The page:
And we’re off; another Charli Mills prompt. There’s a lot to be said for reading Charli’s posts that lead to the prompt. She’s battling leaks and homelessness and red mud and a strange if compelling landscape and all the time ponders life’s vagaries with wit and wisdom. Anyway, this week she gives us this…
September 21, 2016 prompt: In 99 words (no more, no less) write a story using a lens. It can be literal, like looking at the world through rose-colored lenses or the need for spectacles. Or you can treat the idea like a perspective, showing how one character might see the same action differently from another. Think locally, globally, culturally. Is there a common lens by which we can achieve peace?
Two thoughts occur when lens are mentioned. One, a field of dry grass, a small lens and some curious boys lacking in any sense of ‘what if..?’ As in, what if we see if we can set fire to a small tuft with the lens and the bright sunshine. There was a game we played at Christmas and family get-togethers called ‘consequences’. The first person wrote a male name, and folded the paper; the second, a woman’s and folded it; the third wrote an action and folded it; leaving the last to write the consequence. Or something like. The idea was to read it out using the following framework. Hilarity would result. When [the man] met [the woman] and [the action] the consequence was ….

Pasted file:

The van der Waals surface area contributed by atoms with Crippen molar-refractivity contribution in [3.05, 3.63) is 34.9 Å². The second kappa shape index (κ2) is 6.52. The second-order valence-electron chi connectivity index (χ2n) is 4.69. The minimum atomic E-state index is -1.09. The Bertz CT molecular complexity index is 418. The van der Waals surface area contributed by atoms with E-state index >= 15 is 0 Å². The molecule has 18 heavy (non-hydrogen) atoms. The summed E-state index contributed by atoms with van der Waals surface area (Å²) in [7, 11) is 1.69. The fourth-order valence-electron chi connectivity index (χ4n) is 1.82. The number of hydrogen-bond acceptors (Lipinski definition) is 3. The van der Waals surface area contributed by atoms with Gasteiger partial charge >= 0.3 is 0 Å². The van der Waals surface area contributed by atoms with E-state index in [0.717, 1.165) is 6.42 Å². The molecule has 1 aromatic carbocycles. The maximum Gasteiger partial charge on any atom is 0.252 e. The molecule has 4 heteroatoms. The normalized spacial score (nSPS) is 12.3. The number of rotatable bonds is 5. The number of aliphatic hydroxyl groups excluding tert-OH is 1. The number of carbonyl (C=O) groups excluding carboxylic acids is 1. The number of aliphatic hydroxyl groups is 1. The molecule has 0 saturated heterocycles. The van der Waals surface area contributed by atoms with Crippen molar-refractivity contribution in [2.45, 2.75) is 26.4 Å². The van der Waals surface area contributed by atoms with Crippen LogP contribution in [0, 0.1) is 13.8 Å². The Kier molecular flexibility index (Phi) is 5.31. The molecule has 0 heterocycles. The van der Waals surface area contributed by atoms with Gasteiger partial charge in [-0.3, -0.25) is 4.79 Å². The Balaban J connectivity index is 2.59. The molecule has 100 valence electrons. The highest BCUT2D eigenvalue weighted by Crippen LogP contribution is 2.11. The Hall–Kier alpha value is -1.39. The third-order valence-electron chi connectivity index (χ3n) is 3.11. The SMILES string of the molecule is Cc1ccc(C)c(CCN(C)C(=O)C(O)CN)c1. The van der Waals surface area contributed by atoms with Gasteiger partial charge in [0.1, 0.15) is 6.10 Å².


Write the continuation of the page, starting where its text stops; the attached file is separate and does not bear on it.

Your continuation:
I don’t recall we ever did two boys lighting grass, to give me an inclining of the likely consequence. Shame. It might have been useful. We spent about five minutes succeeding in creating fire and a panicky hour in eradicating it using our small feet and increasingly scorched pullovers. I guess we fell into the ‘lucky’ category because, had it got out of control, heaven knows what the consequence would have been.
The second though revolves around mum’s cataract operations but that’s a post for my ‘Apprenticed to my mother’ series. Another time.
Meanwhile Paul is back from his old school friend’s funeral,
‘How did it go?’
‘Interesting. In a Chinese sense.’
‘I thought it would be awkward. But it was good.’
‘So you’re pleased you went?’
‘I think so. Funny really. You go to a funeral not expecting much yet all these ghosts appear.’
‘I suppose that’s what you get at a cemetery.’
‘Ha, I guess. Funny though, meeting old contacts. It’s like a mirror being held up. No, more like a magnifying glass, a lens. You think you know yourself but seeing old faces makes you see yourself differently. A different close up.’
‘And none the wiser.’